In other words, the 1988 bicycle closure became invalid 90 days after its promulgation, because there was no rulemaking pursuant to the Administrative Procedure Act (APA). Its effect may have been revived by the Forest Service’s decision of February 6, 2013. But in our view that decision will become ineffective on May 7, 2013, for want of the followup procedures required by 36 C.F.R. § 261.70. We understand that there may be an APA exception for so-called interpretative rules, but in our view a blanket ban on bicycles on the PCT cannot be merely interpretative given its far-reaching substantive nature and the requirement that the policy be harmonized with 16 U.S.C. § 1246(j)’s allowance for mountain biking.

    III. Questions of fairness and policy considerations

    The letter informs us that there are many miles of national forest trail managed specifically for mountain biking. Overall, however, Forest Service policy toward mountain biking is unfair and unjustifiably exclusionary. In California, Oregon, and Washington, the great majority of the most beautiful and remote Forest Service trails are off-limits to cyclists because they lie in Wilderness areas. The non-Wilderness PCT would be one of the few exceptions were it not for the separate closure order that forbids bicycle use on it too.

    The letter mentions the PCT’s problems with “ecological restoration and the backlog of maintenance.” (P. 2.) The Pacific Crest Trail Association (PCTA) has acknowledged that it cannot sustain the entirety of the trail. Presumably this is a PCTA appeal for yet more taxpayer funding. At the same time, the PCTA wants to preserve the restrictionist status quo. Mountain bikers have an established history of doing restoration and maintenance work on trails. It seems incongruous to us that the PCTA and the Forest Service would look askance at a source of volunteer labor, to be provided by a nonmotorized and environmentally benign user group, only to turn to the federal government for more money to fund the PCT for the relatively few people who currently use it. In this latter regard, our research has disclosed that much of the PCT sits virtually unused year-round except for a few weeks during which a smattering of through-hikers may walk a section.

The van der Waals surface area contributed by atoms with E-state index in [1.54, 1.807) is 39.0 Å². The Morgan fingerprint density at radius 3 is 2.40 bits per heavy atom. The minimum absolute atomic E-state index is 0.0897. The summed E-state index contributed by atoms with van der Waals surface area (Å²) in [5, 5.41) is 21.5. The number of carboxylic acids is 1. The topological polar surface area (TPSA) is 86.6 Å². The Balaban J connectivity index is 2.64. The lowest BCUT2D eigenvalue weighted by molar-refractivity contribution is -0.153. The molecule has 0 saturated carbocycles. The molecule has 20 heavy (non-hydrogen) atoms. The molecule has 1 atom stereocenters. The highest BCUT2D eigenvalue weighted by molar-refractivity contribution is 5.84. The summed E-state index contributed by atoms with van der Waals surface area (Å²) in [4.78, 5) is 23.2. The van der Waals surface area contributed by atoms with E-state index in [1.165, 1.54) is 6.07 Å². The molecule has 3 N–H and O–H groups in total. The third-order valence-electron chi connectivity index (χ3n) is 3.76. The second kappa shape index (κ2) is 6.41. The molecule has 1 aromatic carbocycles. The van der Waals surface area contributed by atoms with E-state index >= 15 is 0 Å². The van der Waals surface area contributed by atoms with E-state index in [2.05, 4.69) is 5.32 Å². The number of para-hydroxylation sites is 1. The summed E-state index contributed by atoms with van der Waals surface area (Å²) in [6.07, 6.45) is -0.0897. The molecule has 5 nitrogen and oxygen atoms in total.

One continuing problem with the current policy is the manner in which it divides the trail community. On the Internet, PCT purists have been threatening to assault any mountain bikers they find on the PCT. The threats have been coming from hikers who, thanks to the 1988 closure order, regard the PCT as their taxpayer-funded private preserve and retreat. This is a management problem for the Forest Service that a fair policy will alleviate.

    IV. Unbalanced input from interest groups preceding this decision

    Finally, we wish to observe that after the Forest Service communicated to us that a review of the closure order might occur in March of 2013, we asked our supporters not to bother your staff or the PCTA before any review occurred. The PCT traditionalists were not so considerate, however, and bombarded both your office and the PCTA with hostile, pleading, and frantic e-mails. In addition, despite our request, your office has never been willing to meet with us, at the same time that we have the impression it was consulting with the PCTA regarding our request. This strikes us as unfair. Our offer to meet with you and your staff remains open.

    Again, we ask you to rescind or reconsider the 1988 order.